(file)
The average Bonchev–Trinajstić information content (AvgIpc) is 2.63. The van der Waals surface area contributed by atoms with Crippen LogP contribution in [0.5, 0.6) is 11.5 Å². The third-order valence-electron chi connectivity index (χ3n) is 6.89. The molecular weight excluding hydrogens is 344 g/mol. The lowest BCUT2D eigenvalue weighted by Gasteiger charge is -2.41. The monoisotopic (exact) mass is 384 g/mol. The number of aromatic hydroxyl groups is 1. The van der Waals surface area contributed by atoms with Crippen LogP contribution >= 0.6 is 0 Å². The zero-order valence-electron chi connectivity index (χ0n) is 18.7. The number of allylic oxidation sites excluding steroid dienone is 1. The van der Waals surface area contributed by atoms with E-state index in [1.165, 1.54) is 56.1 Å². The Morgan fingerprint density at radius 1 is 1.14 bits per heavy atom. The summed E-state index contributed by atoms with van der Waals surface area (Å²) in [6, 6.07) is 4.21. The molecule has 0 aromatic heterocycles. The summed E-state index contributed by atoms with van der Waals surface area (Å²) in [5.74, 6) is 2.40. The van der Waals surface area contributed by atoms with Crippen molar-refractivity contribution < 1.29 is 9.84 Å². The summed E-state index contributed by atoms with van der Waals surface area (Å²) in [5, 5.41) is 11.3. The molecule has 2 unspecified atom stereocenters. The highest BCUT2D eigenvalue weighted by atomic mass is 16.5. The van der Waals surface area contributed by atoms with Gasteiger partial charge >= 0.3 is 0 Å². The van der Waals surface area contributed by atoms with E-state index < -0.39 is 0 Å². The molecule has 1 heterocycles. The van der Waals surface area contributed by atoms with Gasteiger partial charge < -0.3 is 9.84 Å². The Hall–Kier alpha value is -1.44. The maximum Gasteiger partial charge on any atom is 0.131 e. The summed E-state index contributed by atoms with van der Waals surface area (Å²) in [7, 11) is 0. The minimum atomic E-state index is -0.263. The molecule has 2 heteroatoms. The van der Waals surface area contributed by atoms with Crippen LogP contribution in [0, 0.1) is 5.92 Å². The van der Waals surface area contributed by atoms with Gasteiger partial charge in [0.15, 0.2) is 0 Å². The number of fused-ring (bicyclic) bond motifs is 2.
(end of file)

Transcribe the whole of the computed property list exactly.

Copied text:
The average Bonchev–Trinajstić information content (AvgIpc) is 2.63. The van der Waals surface area contributed by atoms with Crippen LogP contribution in [0.5, 0.6) is 11.5 Å². The third-order valence-electron chi connectivity index (χ3n) is 6.89. The molecular weight excluding hydrogens is 344 g/mol. The lowest BCUT2D eigenvalue weighted by Gasteiger charge is -2.41. The monoisotopic (exact) mass is 384 g/mol. The number of aromatic hydroxyl groups is 1. The van der Waals surface area contributed by atoms with Crippen LogP contribution >= 0.6 is 0 Å². The zero-order valence-electron chi connectivity index (χ0n) is 18.7. The number of allylic oxidation sites excluding steroid dienone is 1. The van der Waals surface area contributed by atoms with E-state index in [1.165, 1.54) is 56.1 Å². The Morgan fingerprint density at radius 1 is 1.14 bits per heavy atom. The summed E-state index contributed by atoms with van der Waals surface area (Å²) in [6, 6.07) is 4.21. The molecule has 0 aromatic heterocycles. The summed E-state index contributed by atoms with van der Waals surface area (Å²) in [5.74, 6) is 2.40. The van der Waals surface area contributed by atoms with Crippen molar-refractivity contribution < 1.29 is 9.84 Å². The summed E-state index contributed by atoms with van der Waals surface area (Å²) in [5, 5.41) is 11.3. The molecule has 2 unspecified atom stereocenters. The highest BCUT2D eigenvalue weighted by atomic mass is 16.5. The van der Waals surface area contributed by atoms with Gasteiger partial charge >= 0.3 is 0 Å². The van der Waals surface area contributed by atoms with E-state index < -0.39 is 0 Å². The molecule has 1 heterocycles. The van der Waals surface area contributed by atoms with Gasteiger partial charge < -0.3 is 9.84 Å². The Hall–Kier alpha value is -1.44. The maximum Gasteiger partial charge on any atom is 0.131 e. The summed E-state index contributed by atoms with van der Waals surface area (Å²) in [7, 11) is 0. The minimum atomic E-state index is -0.263. The molecule has 2 heteroatoms. The van der Waals surface area contributed by atoms with Crippen LogP contribution in [0, 0.1) is 5.92 Å². The van der Waals surface area contributed by atoms with Gasteiger partial charge in [0.15, 0.2) is 0 Å². The number of fused-ring (bicyclic) bond motifs is 2.